Subclinical hypothyroidism and cardiovascular risk

January 01, 0001

Subclinical hypothyroidism and cardiovascular risk

There has been conflicting data linking subclinical hypothyroidism and cardiovascular disease. This international group of researchers assessed the risks of coronary heart disease (CHD) and total mortality with subclinical hypothyroidism. They performed a systematic review usind MEDLINE and EMBASE (1950 to May 31, 2010) without language restrictions yielding 11 prospective cohort studies on this topic. The reference lists of retrieved articles also were searched. Data on 55 287 participants with 542 494 person-years of follow-up were garnered. The risk of CHD events was examined in 25 977 participants from 7 cohorts with available data.

The researchers found: "Among 55 287 adults, 3450 had subclinical hypothyroidism (6.2%) and 51 837 had euthyroidism. During follow-up, 9664 participants died (2168 of CHD), and 4470 participants had CHD events (among 7 studies). The risk of CHD events and CHD mortality increased with higher TSH concentrations. In age- and sex-adjusted analyses, the hazard ratio (HR) for CHD events was 1.00 for a TSH level of 4.5 to 6.9 mIU/L (20.3 vs 20.3/1000 person-years for participants with euthyroidism), 1.17 for a TSH level of 7.0 to 9.9 mIU/L (23.8/1000 person-years), and 1.89 for a TSH level of 10 to 19.9 mIU/L (n = 70 events/235, 38.4/1000 person-years). The corresponding HRs for CHD mortality were 1.09 (5.3 vs 4.9/1000 person-years for participants with euthyroidism), 1.42 (6.9/1000 person-years), and 1.58 (n = 28 deaths/333, 7.7/1000 person-year). Total mortality was not increased among participants with subclinical hypothyroidism. Results were similar after further adjustment for traditional cardiovascular risk factors. Risks did not significantly differ by age, sex, or preexisting cardiovascular disease."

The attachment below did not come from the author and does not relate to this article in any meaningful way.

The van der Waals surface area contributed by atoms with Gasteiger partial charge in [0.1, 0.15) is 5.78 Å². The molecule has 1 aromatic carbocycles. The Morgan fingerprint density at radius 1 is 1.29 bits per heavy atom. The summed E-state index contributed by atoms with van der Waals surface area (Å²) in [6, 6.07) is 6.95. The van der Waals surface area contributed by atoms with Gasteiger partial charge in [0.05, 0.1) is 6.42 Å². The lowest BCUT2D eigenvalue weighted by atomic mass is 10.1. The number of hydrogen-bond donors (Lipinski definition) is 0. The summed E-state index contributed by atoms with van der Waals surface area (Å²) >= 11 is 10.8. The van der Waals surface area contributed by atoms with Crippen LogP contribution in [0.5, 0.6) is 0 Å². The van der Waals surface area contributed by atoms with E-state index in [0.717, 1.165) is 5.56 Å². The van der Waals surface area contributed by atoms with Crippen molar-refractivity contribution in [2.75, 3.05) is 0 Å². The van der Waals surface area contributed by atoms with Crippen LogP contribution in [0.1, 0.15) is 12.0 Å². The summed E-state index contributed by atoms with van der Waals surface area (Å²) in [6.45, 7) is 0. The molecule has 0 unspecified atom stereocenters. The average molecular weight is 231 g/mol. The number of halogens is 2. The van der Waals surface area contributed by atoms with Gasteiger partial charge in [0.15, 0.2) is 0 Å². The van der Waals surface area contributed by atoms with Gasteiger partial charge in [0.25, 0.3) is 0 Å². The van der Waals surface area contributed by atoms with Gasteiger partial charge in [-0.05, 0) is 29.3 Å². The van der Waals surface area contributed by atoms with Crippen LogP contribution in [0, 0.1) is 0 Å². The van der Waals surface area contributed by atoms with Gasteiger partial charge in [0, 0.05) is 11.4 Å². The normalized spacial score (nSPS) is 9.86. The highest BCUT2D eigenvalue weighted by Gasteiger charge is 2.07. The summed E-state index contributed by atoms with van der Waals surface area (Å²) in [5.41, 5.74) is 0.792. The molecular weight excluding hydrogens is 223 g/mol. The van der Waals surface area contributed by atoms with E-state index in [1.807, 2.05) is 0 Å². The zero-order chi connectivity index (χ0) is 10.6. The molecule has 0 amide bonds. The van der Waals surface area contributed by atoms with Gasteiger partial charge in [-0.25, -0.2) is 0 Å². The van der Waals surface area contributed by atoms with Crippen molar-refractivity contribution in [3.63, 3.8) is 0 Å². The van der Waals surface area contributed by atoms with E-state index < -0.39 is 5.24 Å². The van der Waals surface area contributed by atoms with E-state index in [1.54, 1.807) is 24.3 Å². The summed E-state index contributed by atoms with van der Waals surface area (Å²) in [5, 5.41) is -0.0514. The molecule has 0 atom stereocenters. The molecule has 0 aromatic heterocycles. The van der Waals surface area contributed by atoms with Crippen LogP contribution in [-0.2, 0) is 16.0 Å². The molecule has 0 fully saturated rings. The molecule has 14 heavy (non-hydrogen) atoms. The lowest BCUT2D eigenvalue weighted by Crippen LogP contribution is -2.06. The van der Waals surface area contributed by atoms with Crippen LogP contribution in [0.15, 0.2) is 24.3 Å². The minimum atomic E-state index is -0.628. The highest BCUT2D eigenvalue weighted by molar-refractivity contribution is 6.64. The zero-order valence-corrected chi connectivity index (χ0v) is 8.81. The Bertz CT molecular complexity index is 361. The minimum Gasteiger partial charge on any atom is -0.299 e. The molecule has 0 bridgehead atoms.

The researchers concluded: "Subclinical hypothyroidism is associated with an increased risk of CHD events and CHD mortality in those with higher TSH levels, particularly in those with a TSH concentration of 10 mIU/L or greater."

This systematic review and meta-analysis finds for increased cardiovascular risk with subclinical hypothyroidism

For the full abstract, click here.

JAMA 304 (12): 1365-1374, 22 September 2010
© 2010 American Medical Association
Subclinical Hypothyroidism and the Risk of Coronary Heart Disease and Mortality. Nicolas Rodondi, Wendy P. J. den Elzen, Douglas C. Bauer.

Category: K. Circulatory, T. Endocrine/Metabolic/Nutritional. Keywords: subclinical hypothyroidism, cardiovascular risk, coronary artery disease, TSH, mortality, systematic review and meta-analysis, journal watch.
Synopsis edited by Dr Paul Schaefer, Toledo, Ohio. Posted on Global Family Doctor 5 October 2010

Pearls are an independent product of the Cochrane primary care group and are meant for educational use and not to guide clinical care.